Obituaries of note: Ulysses S. Grant V, Mike Starr, Mike DeStefano
Ulysses S. Grant V
Ulysses S. Grant V, 90, the last surviving great-grandson of Ulysses S. Grant, the nation's 18th president and commander of the Union forces in the Civil War, died March 2 at his home near the town of Battlefield, Mo., after a stroke.
Mr. Grant spent part of his youth in the home of his grandfather, Jesse Grant, who was the president's youngest son. Jesse Grant's wife, Elizabeth, is credited with helping to save many artifacts from the former president.
As an adult, Mr. Grant became a custodian to the items, including his famous relative's letters, his will, his China and even the flag said to have flown at Appomattox Court House when Robert E. Lee surrendered. Some of the items have been sold in recent years.
Mr. Grant served in the military in World War II and Korea. He later owned an avocado-growing operation in California.
rock band bassist
Mike Starr, 44, a former bassist for the rock band Alice in Chains who appeared on the VH1 series "Celebrity Rehab with Dr. Drew" last year, was found dead March 8 in a home near Salt Lake City's downtown area, police said.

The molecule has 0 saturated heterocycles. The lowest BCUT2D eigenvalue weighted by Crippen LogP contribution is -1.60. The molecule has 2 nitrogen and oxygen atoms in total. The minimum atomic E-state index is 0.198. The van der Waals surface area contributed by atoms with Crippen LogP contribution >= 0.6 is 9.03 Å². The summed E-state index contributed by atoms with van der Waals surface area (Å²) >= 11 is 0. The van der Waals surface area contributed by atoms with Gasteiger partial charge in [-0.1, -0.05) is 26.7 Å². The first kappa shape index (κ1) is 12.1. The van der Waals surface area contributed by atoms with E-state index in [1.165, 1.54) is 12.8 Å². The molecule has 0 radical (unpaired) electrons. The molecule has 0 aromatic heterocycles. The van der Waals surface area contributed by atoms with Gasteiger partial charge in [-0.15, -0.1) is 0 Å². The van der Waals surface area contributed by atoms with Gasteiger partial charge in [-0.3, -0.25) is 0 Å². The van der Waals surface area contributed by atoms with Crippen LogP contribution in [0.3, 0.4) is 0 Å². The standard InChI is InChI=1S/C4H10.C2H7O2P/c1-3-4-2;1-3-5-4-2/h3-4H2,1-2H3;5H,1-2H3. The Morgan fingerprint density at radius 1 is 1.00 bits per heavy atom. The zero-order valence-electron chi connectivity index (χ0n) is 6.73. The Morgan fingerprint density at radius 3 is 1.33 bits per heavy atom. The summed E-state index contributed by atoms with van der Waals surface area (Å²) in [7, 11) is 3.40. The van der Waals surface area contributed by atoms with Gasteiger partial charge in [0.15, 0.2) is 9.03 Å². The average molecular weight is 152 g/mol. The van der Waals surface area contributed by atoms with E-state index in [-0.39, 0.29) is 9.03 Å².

Salt Lake City police Sgt. Shawn Josephson said details about the cause and circumstances of Mr. Starr's death were not immediately available. It was not immediately clear who owned the home.
Mr. Starr, a Hawaii native, was the original bassist for Alice in Chains, an iconic Seattle-based band that made its mark on the grunge scene of the early 1990s. He left the group in 1993.
Josephson says Salt Lake City police arrested Mr. Starr last month on suspicion of possession of medications without a required prescription. Mr. Starr appeared on the third season of VH1's "Celebrity Rehab with Dr. Drew."
Mike DeStefano, a comedian who finished among the top five finalists last season in NBC's "Last Comic Standing," died March 6 in New York. He was reportedly in his 40s but his representatives would not disclose his age or cause of death.
Born in the Bronx, N.Y., Mr. DeStefano was a former drug addict who became a drug counselor and then started a career in stand-up.
"I am a stand-up comic," Mr. DeStefano once said. "Before that, I was a drug counselor. Before that, I was a drug addict. Before that, I was 12."
He played at clubs, made television appearances and performed at festivals. He came in fourth place on "Last Comic Standing."
- From News Services